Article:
Well, not much really – but it turns out that it’s quite interesting to find out how and when it arises.
According to Iain McGilchrist in The Master and his Emissary boredom is a result of ‘unnatural detachment’ characteristic of the left hemisphere of the brain. Indeed, the whole book is an epic exploration of the battle between the left and right hemispheres. Traditionally, the left hemisphere has been seen as the rational side and superior to the frippery of the right. However, McGilchrist turns this view on its head, so to speak, arguing that that the right side is the more holistic, organic and insightful, and should actually be the senior partner while the left should be seen as its invaluable analytical servant.
Just as an example of his argument – and it should be said that the book covers a huge range of topics and adduces a vast amount of evidence to support his case – he writes that the left’s need for certainty leads to ‘devitalisation’. The author draws on the work of Patricia Spacks in her book Boredom: the Literary History of a State of Mind in which she makes the claim that boredom arose in the 18th century and relates it to ‘the dreariness of non-engagement’. Now, as with so much of McGilchrist’s book, one has to be cautious here. Spack’s book is about the literary manifestation of boredom and is not a sociological treatise. Taking her too literally produces absurd claims that boredom didn’t exist before the 18th century. But, with that caveat in mind, McGilchrist goes on to write: “I would connect the rise of the concept of boredom with an essentially passive view of experience; a view of vitality as mediated by novelty, a stimulant force which comes from the outside, rather as the power supply comes to the computer.” His reference here to a computer is particularly apposite because it doesn’t take a huge leap of the imagination to understand how the modern person seems to crave external stimulation, whether it be from television through to the continual absorption of social media and self-confirming algorithms. It’s the sight of the modern zombies, plugged in and head bowed in silent homage to the tech giants as they check their ‘phones – completely oblivious of the real world around them and rendered stupefied by the external stimulant.
McGilchrist makes his point most clearly when he writes: “Devitalisation leads to boredom and boredom, in turn, to sensationalism.” And again: “Since the rise of capitalism in the 18th century, when according to Patrician Spacks boredom as such began (and here we need to recall the earlier caveat), an appetite for the new and the different, for fresh experience and novel excitement has lain at the heart of successful bourgeoise society, with it’s need above all to be getting and spending money.” This analysis seems to speak to our times as McGilchrist builds his argument that the Servant (the left side) is making a play to take over the Master (the right). There is a sense in which McGilchrist appears to refer to the two sides of the brain as though they were two characters in a book or play, and this takes on an epic, and possibly strained, sweep when he scales this up to involve such movements as the Reformation, Renaissance, the Enlightenment, Modernism and post-modernism. He can also be guilty of cherry-picking at times and this is most apparent when he picks on the two ultra-rationalists Jeremy Bentham and Rene Descartes to make his point, while ignoring those who tend to undermine his case like Voltaire, Hume and D’Alembert. The latter thinker, in response to similar criticisms of the Enlightenment, rejoined: “In sum, even assuming that we might be ready to yield a point to the disadvantage of human knowledge, which is far from our intention here, we are even farther from believing that anything would be gained by destroying it. Vices would remain with us, and we would have ignorance in in addition.” And as Anthony Gottlieb writes in The Dream of Enlightenment ‘because the philosophes repeatedly stressed the weakness of the human mind it is probably misleading to refer to the Age of Reason, which ought to be the Age of Trying to be more Reasonable’, although Gottlieb acknowledges that this would be a less than snappy title.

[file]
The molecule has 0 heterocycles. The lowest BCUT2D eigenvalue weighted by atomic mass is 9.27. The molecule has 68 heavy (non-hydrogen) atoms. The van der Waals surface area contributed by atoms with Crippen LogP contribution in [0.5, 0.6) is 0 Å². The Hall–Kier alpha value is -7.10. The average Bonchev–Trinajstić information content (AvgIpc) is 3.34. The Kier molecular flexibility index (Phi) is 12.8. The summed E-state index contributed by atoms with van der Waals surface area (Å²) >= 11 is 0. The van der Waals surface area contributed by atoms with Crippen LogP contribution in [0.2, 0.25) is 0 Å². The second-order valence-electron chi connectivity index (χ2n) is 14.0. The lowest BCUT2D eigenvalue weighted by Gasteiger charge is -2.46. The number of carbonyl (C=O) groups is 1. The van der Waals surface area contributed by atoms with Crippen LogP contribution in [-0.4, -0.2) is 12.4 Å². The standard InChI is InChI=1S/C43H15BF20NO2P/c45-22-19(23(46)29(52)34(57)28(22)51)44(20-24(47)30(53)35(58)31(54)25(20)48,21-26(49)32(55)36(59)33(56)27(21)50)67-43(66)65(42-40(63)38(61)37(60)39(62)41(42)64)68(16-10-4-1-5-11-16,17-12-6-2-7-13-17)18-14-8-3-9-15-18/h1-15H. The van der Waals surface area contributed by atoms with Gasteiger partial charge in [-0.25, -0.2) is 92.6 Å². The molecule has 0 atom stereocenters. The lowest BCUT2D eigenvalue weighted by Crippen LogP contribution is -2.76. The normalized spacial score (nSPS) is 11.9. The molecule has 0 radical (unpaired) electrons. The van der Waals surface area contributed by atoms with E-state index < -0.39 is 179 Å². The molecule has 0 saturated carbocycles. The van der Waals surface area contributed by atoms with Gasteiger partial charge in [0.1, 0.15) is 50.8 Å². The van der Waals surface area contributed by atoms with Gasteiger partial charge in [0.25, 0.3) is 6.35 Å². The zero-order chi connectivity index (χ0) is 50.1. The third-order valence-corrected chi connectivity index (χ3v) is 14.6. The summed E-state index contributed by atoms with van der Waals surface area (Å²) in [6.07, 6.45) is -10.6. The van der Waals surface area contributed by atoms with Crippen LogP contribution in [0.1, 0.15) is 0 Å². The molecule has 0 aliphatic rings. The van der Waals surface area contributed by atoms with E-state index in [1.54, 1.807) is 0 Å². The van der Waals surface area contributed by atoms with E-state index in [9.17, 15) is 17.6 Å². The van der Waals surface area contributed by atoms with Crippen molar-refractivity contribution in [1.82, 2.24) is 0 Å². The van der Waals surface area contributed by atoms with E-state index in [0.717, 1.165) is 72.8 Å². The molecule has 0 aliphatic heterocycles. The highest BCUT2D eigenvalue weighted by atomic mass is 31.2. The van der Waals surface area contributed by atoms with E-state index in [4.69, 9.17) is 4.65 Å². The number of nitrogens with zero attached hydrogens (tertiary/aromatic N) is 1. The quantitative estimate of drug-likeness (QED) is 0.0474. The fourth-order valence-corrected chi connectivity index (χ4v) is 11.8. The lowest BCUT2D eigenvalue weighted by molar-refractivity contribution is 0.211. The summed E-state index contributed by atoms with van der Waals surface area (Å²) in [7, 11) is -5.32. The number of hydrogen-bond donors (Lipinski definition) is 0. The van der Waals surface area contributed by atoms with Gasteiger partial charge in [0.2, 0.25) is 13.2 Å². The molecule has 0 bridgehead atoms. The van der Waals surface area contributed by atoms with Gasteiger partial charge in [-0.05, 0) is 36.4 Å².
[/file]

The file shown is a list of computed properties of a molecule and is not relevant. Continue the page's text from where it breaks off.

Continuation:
There is also an element of the ‘just-so’ about the book when his analysis of the relationship between the left and right sides of the brain sometimes just happens to fit his criticism of the modern world.
Nevertheless, and despite some major flaws, The Master and His Emissary makes a seductive case that seems to underpin many of the perceived ills of modernity. It’s the sort of book that needs to be taken as a whole. That does not mean papering over the cracks but seeing them as part of this flawed but majestic edifice. If we follow McGilchrist’s advice and try to read the book with the two sides of the brain working in harmony, then it has the potential to be, if not life-changing exactly, then definitely perception-shifting.